I enlisted in the Army at the height of the Vietnam War—1967. I came from a southern family with a strong military background and felt that serving the country was the right thing to do in a time of need.
Because I wanted to see some action, I volunteered for army aviation and ended up in an air cavalry squadron in IV Corps. Not satisfied with the safety of the ground crew, I volunteered for the Scout platoon. Participation in dozens of combat missions provided a great deal of close combat with both VC and NVA fighters. I was quite successful.
I loved it.
However, I quickly became confused about the ARVNs’ unwillingness to fight. I witnessed these failures on numerous occasions and mistakenly chalked it up as cowardice.
The confusion persisted when I returned home. I began reading everything I could find about the Vietnam War and the US role.
I did not like what I learned. While I thought we were fighting a northern invader, similar to the Korean War, it was obvious that we had started a civil war then intervened in order to support a puppet government.
This knowledge caused decades of overwhelming guilt. I questioned my role in the war and wondered if my actions were honorable, or evil. It worsened my PTSD and eventually led me to seek therapy from the VA.
After several years of therapy, my VA counselor suggested that I write a memoir, detailing my war experiences and the feelings they caused. My original intent was to write the memoir for my immediate family. Because these war experiences are difficult to discuss with loved ones, I believed that putting them in writing was a good way to communicate with my family, and help them understand my post-war behavior.
Writing a memoir can be a risky undertaking for combat veterans and others suffering the effects of PTSD. It sometimes causes the individual to re-live the traumas and leads to increased PTSD episodes. Therefore, I discussed the project thoroughly with my VA counselor. She thought the project would be worthwhile and encouraged me to proceed.
I found it to be a very therapeutic exercise. The research I performed allowed me to organize my memories and placed my actions into the context of the times. The memoir, combined with my VA therapy, enabled me to overcome decades of guilt. I recognized and accepted the fact that volunteering for combat was something I had to do. To do otherwise would have resulted in even more misery.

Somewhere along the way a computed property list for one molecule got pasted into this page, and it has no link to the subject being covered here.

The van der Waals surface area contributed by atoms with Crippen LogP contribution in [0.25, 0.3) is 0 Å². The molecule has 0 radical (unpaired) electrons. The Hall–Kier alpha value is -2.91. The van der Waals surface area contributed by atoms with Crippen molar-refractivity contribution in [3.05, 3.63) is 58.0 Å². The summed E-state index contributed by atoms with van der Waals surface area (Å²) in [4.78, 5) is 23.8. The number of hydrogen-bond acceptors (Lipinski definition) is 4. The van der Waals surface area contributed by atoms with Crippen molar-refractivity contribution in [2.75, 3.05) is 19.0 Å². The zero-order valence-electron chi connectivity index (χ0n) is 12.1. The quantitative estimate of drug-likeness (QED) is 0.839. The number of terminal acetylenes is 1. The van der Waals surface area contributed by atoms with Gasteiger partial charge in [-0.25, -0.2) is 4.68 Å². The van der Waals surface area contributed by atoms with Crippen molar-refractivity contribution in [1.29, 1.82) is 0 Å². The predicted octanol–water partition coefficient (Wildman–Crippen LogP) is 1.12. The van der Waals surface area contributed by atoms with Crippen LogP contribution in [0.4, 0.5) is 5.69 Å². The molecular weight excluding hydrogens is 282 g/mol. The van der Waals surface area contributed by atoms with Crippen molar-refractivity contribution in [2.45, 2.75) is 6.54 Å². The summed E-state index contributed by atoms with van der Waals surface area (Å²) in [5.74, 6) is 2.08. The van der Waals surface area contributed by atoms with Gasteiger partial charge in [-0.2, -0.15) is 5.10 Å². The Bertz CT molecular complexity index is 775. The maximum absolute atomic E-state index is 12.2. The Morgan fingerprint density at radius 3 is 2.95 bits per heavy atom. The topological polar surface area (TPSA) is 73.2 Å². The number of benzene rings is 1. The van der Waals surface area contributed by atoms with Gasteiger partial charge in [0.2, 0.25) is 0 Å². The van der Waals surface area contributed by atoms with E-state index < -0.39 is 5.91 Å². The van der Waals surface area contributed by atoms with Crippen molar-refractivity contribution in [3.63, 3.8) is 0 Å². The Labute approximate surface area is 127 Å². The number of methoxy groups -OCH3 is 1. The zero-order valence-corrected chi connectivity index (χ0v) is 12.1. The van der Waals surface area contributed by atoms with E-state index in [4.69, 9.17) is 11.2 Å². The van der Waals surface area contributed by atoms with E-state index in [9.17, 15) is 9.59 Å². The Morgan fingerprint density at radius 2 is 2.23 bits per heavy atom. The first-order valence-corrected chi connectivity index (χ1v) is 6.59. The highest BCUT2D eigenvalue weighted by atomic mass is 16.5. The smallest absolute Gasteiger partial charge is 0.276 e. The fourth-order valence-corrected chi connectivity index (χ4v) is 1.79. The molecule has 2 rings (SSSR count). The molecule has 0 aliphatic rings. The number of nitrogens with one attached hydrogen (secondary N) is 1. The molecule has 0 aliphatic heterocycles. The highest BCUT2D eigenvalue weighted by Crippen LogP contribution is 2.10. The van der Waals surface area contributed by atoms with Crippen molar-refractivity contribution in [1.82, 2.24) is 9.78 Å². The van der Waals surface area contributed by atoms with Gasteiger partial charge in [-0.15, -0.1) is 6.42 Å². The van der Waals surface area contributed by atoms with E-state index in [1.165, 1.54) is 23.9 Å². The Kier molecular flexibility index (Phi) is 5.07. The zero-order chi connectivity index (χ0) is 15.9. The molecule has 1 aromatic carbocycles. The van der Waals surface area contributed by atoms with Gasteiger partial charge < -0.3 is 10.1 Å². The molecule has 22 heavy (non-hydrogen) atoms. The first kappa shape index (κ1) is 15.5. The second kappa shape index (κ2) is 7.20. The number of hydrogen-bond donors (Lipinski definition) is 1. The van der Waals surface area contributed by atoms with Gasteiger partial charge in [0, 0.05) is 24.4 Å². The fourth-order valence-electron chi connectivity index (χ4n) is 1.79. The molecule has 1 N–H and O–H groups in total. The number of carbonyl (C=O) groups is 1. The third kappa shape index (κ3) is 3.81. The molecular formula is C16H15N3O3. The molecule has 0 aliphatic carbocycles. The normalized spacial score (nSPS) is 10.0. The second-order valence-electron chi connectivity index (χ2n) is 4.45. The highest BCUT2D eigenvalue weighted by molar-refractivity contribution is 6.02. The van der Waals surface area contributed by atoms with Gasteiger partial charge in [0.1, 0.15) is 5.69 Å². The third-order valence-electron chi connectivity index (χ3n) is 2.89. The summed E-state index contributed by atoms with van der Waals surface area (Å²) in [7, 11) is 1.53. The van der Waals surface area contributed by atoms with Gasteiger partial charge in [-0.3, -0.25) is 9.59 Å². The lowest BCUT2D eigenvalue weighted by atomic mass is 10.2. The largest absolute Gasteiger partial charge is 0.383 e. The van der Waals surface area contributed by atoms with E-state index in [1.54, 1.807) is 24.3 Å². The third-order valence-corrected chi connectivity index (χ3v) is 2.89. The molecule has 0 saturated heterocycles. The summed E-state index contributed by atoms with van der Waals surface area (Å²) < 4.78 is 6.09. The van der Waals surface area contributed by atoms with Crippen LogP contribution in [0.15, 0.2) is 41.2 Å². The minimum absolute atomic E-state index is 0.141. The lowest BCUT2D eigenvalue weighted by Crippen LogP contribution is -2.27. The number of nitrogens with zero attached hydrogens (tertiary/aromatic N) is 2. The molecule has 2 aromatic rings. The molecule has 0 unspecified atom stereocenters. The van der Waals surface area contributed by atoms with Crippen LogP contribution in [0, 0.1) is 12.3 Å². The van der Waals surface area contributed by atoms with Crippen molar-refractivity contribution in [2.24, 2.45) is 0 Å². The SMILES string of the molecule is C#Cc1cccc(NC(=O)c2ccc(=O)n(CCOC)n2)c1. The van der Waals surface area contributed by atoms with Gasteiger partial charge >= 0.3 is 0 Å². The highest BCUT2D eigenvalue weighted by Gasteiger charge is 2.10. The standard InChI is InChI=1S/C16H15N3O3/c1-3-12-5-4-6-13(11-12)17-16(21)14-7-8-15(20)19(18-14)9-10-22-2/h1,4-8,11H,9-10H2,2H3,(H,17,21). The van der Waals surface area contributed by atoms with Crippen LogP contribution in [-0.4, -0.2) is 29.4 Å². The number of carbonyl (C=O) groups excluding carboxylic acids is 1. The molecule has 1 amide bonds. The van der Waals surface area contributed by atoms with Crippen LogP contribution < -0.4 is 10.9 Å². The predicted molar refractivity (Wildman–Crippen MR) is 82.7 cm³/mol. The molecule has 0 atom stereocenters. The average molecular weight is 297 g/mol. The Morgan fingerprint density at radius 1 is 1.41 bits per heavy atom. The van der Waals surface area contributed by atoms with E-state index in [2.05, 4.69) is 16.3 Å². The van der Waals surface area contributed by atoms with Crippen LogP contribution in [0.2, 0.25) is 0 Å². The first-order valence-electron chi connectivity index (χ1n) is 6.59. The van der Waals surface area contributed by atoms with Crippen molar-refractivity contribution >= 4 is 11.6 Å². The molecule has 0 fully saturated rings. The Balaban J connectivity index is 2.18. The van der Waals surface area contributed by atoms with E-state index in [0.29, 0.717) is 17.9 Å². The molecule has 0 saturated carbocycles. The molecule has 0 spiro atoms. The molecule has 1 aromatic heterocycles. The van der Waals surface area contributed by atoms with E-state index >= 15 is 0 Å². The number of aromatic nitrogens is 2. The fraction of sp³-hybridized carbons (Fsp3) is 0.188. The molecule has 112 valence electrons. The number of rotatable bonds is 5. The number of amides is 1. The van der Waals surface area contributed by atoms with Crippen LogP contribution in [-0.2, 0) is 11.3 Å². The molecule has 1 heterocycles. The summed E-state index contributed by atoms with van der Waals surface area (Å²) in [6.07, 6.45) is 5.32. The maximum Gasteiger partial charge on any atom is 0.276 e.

The memoir achieved my immediate goal. It created a platform that I could share with my family. Through it, I opened a dialog that allowed me to discuss my experiences in a non-threatening way. This gave them a better understanding of those experiences and my behavior.
The most rewarding aspect of the memoir was the positive feedback I received from other veterans and surviving family members. Warpath sold approximately 11,300 copies, following its January 2022 release. Hundreds of veterans reached out to me, through direct emails or Facebook comments. Most were appreciative of my description of my post-war experiences with PTSD. I spoke directly with several dozen veterans. All of these conversations were positive. Many thanked me for getting their thoughts and experiences on paper in a way they could not. Some asked for help with enrolling in the VA’s therapy sessions. Some just wanted to talk to someone who could relate to their experiences, both during the war and after. For many, this was a first time experience.
You might find it helpful to write your own memoir. However, you must consider the potential risks. If you are undergoing PTSD therapy, you should discuss those risks with your therapist and decide upon the best course of action for you.
Your memoir does not have to take the form of complete and polished book, ready for publication. You can start by writing short stories, describing particular incidents and recollections that you want to memorialize. The key here is to start writing. Start today!
AJ Moore served as a Scout with the 7th Squadron, 1st Air Cavalry Regiment in 1969. When he enlisted in the US Army in 1967, he was a patriotic “true believer” in the war effort. His combat experience changed that. He is the author of Warpath: One Vietnam Veteran’s Journey through War, Disillusionment, Guilt and Recovery.
See also previous posts in this conversation:
“…After All These Years,” Susan Dixon
“Why writing about the Vietnam War is still relevant—and necessary,” AJ Moore
“Vietnam War: Facts and Opinions,” Tom Gery